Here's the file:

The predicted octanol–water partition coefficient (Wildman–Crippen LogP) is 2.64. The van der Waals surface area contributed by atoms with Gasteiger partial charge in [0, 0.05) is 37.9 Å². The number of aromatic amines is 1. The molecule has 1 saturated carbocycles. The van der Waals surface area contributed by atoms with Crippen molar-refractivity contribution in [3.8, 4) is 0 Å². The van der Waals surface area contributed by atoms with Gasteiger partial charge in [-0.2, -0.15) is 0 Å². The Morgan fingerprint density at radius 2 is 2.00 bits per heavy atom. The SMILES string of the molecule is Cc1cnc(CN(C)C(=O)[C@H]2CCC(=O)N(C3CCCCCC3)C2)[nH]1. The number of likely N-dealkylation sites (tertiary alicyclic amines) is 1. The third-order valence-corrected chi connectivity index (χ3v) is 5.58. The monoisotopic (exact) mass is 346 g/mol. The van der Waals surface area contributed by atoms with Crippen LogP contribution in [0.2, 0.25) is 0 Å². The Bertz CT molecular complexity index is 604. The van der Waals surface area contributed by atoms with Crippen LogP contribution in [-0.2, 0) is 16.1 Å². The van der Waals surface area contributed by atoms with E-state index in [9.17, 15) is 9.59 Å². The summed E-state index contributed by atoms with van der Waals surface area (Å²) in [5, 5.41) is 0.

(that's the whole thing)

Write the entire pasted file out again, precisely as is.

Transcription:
The predicted octanol–water partition coefficient (Wildman–Crippen LogP) is 2.64. The van der Waals surface area contributed by atoms with Gasteiger partial charge in [0, 0.05) is 37.9 Å². The number of aromatic amines is 1. The molecule has 1 saturated carbocycles. The van der Waals surface area contributed by atoms with Crippen molar-refractivity contribution in [3.8, 4) is 0 Å². The van der Waals surface area contributed by atoms with Gasteiger partial charge in [-0.2, -0.15) is 0 Å². The Morgan fingerprint density at radius 2 is 2.00 bits per heavy atom. The SMILES string of the molecule is Cc1cnc(CN(C)C(=O)[C@H]2CCC(=O)N(C3CCCCCC3)C2)[nH]1. The number of likely N-dealkylation sites (tertiary alicyclic amines) is 1. The third-order valence-corrected chi connectivity index (χ3v) is 5.58. The monoisotopic (exact) mass is 346 g/mol. The van der Waals surface area contributed by atoms with Crippen LogP contribution in [0.2, 0.25) is 0 Å². The Bertz CT molecular complexity index is 604. The van der Waals surface area contributed by atoms with Crippen LogP contribution in [-0.2, 0) is 16.1 Å². The van der Waals surface area contributed by atoms with E-state index in [9.17, 15) is 9.59 Å². The summed E-state index contributed by atoms with van der Waals surface area (Å²) in [5, 5.41) is 0.